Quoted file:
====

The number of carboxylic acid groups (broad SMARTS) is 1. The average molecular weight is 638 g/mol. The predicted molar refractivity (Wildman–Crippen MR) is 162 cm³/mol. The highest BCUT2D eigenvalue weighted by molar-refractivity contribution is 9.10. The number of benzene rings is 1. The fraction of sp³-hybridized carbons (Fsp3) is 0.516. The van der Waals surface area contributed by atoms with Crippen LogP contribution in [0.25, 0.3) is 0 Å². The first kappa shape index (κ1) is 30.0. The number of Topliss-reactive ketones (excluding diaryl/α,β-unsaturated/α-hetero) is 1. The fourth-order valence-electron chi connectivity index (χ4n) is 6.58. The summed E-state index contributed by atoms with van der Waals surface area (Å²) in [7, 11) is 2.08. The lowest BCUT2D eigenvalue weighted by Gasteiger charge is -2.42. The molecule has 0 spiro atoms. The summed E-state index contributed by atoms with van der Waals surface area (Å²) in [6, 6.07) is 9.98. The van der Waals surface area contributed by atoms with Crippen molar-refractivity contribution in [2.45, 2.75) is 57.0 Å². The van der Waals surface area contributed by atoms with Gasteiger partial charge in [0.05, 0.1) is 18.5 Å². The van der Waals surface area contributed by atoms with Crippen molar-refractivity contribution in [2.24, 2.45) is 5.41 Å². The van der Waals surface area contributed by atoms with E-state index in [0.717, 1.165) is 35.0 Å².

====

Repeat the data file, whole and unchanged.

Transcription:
The number of carboxylic acid groups (broad SMARTS) is 1. The average molecular weight is 638 g/mol. The predicted molar refractivity (Wildman–Crippen MR) is 162 cm³/mol. The highest BCUT2D eigenvalue weighted by molar-refractivity contribution is 9.10. The number of benzene rings is 1. The fraction of sp³-hybridized carbons (Fsp3) is 0.516. The van der Waals surface area contributed by atoms with Crippen LogP contribution in [0.25, 0.3) is 0 Å². The first kappa shape index (κ1) is 30.0. The number of Topliss-reactive ketones (excluding diaryl/α,β-unsaturated/α-hetero) is 1. The fourth-order valence-electron chi connectivity index (χ4n) is 6.58. The summed E-state index contributed by atoms with van der Waals surface area (Å²) in [7, 11) is 2.08. The lowest BCUT2D eigenvalue weighted by Gasteiger charge is -2.42. The molecule has 0 spiro atoms. The summed E-state index contributed by atoms with van der Waals surface area (Å²) in [6, 6.07) is 9.98. The van der Waals surface area contributed by atoms with Crippen molar-refractivity contribution in [2.45, 2.75) is 57.0 Å². The van der Waals surface area contributed by atoms with Gasteiger partial charge in [0.05, 0.1) is 18.5 Å². The van der Waals surface area contributed by atoms with Crippen molar-refractivity contribution in [2.24, 2.45) is 5.41 Å². The van der Waals surface area contributed by atoms with E-state index in [0.717, 1.165) is 35.0 Å².